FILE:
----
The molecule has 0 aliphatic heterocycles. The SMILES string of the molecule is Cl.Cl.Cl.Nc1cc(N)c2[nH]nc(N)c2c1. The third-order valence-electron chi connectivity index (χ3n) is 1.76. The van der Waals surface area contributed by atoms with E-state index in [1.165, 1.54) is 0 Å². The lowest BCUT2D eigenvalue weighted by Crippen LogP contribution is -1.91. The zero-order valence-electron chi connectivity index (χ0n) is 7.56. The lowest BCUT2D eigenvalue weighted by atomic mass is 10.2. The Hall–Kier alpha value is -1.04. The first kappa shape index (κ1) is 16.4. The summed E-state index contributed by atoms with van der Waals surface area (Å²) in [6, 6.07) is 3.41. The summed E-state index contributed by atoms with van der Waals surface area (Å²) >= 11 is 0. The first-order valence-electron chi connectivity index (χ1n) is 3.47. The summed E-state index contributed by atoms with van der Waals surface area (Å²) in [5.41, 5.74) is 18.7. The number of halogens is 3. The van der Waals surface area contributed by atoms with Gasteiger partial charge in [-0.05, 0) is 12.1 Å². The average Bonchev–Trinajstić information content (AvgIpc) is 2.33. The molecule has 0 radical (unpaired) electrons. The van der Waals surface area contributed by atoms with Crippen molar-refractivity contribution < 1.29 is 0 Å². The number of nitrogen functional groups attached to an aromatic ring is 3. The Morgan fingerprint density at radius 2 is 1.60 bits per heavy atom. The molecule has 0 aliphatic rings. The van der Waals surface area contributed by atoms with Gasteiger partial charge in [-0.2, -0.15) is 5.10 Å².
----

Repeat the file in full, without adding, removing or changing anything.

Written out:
The molecule has 0 aliphatic heterocycles. The SMILES string of the molecule is Cl.Cl.Cl.Nc1cc(N)c2[nH]nc(N)c2c1. The third-order valence-electron chi connectivity index (χ3n) is 1.76. The van der Waals surface area contributed by atoms with E-state index in [1.165, 1.54) is 0 Å². The lowest BCUT2D eigenvalue weighted by Crippen LogP contribution is -1.91. The zero-order valence-electron chi connectivity index (χ0n) is 7.56. The lowest BCUT2D eigenvalue weighted by atomic mass is 10.2. The Hall–Kier alpha value is -1.04. The first kappa shape index (κ1) is 16.4. The summed E-state index contributed by atoms with van der Waals surface area (Å²) in [6, 6.07) is 3.41. The summed E-state index contributed by atoms with van der Waals surface area (Å²) >= 11 is 0. The first-order valence-electron chi connectivity index (χ1n) is 3.47. The summed E-state index contributed by atoms with van der Waals surface area (Å²) in [5.41, 5.74) is 18.7. The number of halogens is 3. The van der Waals surface area contributed by atoms with Gasteiger partial charge in [-0.05, 0) is 12.1 Å². The average Bonchev–Trinajstić information content (AvgIpc) is 2.33. The molecule has 0 radical (unpaired) electrons. The van der Waals surface area contributed by atoms with Crippen molar-refractivity contribution < 1.29 is 0 Å². The number of nitrogen functional groups attached to an aromatic ring is 3. The Morgan fingerprint density at radius 2 is 1.60 bits per heavy atom. The molecule has 0 aliphatic rings. The van der Waals surface area contributed by atoms with Gasteiger partial charge in [-0.2, -0.15) is 5.10 Å².